Gaudenz Steinlin wrote:
On Thu, Jan 31, 2008 at 12:50:23PM -0800, Bob McGowan wrote:Well, the primary advantage to rolling your own is that you can customize the kernel for your hardware.Generic kernels include drivers for all sorts of things, most of which you don't have.This can reduce the size of the kernel, which can translate into faster operations, as well as reduced space needed to hold it (and the modules you build, if any).Do you have any numbers that kernel with unneeded hardware options not compiled in actually run faster? I would be very suprised by this as the additional code just never runs. AFAIK all applicable processor optimizations for powerpc are already activated in the stock Debian kernels.The space argument is theoretically true but I don't think it's relevant on any actual powerpc laptop which is able to run 2.6.24.IMHO the main reason to compile ones own kernel is to test new features. Either things that are beeing actively developed and therefore not in the latest released kernel (or not with all the features) like the b43 wireless driver or if you want to activated experimental features that are not enabled in the Debian kernel for safety reasons(like preempt which caused problems on powerpc in the past).Gaudenz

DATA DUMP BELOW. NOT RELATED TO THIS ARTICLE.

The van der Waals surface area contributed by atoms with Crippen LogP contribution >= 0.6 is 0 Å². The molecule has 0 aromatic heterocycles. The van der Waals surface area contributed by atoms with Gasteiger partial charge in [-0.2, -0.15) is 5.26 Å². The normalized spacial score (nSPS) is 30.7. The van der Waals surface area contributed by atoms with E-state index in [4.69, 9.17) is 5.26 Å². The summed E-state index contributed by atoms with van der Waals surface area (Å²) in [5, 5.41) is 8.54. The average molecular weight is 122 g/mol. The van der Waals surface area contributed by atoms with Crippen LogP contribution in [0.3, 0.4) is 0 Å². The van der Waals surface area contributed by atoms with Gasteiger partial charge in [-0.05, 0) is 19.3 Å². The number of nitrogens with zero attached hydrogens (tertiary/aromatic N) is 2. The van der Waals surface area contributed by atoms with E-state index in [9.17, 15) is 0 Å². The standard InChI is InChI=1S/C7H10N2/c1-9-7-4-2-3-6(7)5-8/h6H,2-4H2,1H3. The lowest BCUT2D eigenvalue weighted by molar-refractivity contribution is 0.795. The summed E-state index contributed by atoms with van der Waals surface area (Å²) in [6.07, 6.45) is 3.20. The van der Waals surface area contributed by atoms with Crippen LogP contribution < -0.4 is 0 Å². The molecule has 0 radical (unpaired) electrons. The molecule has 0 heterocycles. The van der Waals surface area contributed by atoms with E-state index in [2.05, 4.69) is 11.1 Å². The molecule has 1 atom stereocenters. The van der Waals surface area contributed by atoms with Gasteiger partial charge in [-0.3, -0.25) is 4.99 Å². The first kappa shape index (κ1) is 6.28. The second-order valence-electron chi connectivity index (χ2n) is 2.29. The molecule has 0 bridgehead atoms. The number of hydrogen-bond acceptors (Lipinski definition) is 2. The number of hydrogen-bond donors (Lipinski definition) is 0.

I did not say, nor did I intend to imply, that the amount of saved space might actually be large enough to be useful ;-)
Just that, generally, of reasons I've seen mentioned for doing this, it is to customize the kernel for your hardware and eliminate unnecessary code and modules.
One thing does come to mind, as a good reason for removing unused drivers, is that, in some cases, a driver probe can hang a system.
-- Bob McGowan
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